If you had it to do all over again, what—if anything—would you do differently and why?
I probably wouldn’t have used the last name “Ziegler" on my trade novels. "Ziegler" was the name from my first marriage, but I had always planned to publish as Jennifer Ford – my maiden name. I come from a family of storytellers and wanted to honor them in this way. Plus, I felt this name was attached to the writer part of myself -- the young girl who loved to make up stories.
Alpha Dog (Delacorte, 2006) would be a “trade paperback” and not a hard cover.
At the time, I didn’t know the difference between mass market paperback and trade paperback and assumed this meant it wouldn’t be reviewed and wouldn’t be part of the school and library market – but it would be chance to prove myself with my own story ideas.
So, I decided to use Jennifer Ziegler and save Ford for when I got a “real” book deal.
But Alpha Dog did receive good reviews and some educators did take notice. Later, when I got the contract for How Not to Be Popular (Delacorte, 2008) and was told it would print first as a hardcover, I asked to publish it under the name "Jennifer Ford." Random House strongly advised me to keep the same byline as my first book, to build on the good press and recognition.
After lots of pondering, I agreed. Only now, I’m no longer in that marriage, nor do I feel I’m the same person (or writer) who went by that name.
In the broad scheme of things, it’s a minor issue. I did start publishing under that name, and it’s the name I share with two of my children, but I do think I’d have chosen differently had I understood the business better.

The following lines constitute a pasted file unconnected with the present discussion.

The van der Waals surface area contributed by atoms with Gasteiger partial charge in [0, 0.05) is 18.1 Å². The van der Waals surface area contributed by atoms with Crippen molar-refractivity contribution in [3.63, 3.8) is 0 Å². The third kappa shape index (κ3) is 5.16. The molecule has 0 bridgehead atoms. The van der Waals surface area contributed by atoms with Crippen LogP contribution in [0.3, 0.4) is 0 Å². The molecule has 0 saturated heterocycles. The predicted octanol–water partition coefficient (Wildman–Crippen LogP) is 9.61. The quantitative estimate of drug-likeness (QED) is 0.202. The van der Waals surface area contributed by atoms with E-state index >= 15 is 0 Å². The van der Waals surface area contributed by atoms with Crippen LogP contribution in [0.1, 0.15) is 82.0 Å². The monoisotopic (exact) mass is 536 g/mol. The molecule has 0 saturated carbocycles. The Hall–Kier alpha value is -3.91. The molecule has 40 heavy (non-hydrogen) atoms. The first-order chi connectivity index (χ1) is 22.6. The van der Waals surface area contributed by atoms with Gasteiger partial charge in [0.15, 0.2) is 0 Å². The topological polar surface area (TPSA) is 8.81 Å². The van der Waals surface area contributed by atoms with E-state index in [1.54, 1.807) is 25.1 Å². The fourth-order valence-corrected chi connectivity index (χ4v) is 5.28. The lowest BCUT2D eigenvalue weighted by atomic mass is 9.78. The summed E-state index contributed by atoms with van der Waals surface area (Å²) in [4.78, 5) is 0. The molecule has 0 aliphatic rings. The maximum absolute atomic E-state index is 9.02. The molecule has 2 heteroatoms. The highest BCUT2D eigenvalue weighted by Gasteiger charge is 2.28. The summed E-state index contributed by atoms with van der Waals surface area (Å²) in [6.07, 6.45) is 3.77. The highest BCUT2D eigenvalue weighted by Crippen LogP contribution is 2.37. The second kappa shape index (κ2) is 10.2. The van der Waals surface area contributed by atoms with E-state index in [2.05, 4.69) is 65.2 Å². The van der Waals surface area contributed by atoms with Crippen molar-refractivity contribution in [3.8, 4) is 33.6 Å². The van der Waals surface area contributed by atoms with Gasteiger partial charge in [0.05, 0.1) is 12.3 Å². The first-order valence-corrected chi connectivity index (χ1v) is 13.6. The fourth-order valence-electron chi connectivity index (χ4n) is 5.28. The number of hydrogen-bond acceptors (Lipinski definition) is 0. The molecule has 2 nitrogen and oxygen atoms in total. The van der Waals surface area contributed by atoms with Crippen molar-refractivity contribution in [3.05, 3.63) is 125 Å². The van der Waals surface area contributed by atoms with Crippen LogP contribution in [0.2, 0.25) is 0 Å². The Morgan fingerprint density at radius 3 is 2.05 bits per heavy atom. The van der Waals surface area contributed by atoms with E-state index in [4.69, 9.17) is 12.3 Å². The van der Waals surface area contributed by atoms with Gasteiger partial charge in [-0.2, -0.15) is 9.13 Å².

The field and body of literature are always evolving. For you, what have been the stand-out changes in the world of children’s-YA writing, literature and publishing? What do you think of them and why?
When I was writing my earliest books, the publishing process itself was different – especially regarding tech. If I wanted to talk to my editor, I had to call. I would submit a draft via FedEx. They’d send back a hardcopy editorial letter and a marked-up manuscript with so many post-it notes, it looked feathered.
The number of times I get asked “When are you going to write a real book?” has dropped significantly over the years.
I see more adults openly and unabashedly reading children’s literature, and this appears to be happening in other mediums, as well.
Movies like "Ladybird" (2017) and "Eighth Grade" (2018) aren’t just marketed to teens. TV and graphic novels that center on young people are gaining wider audiences.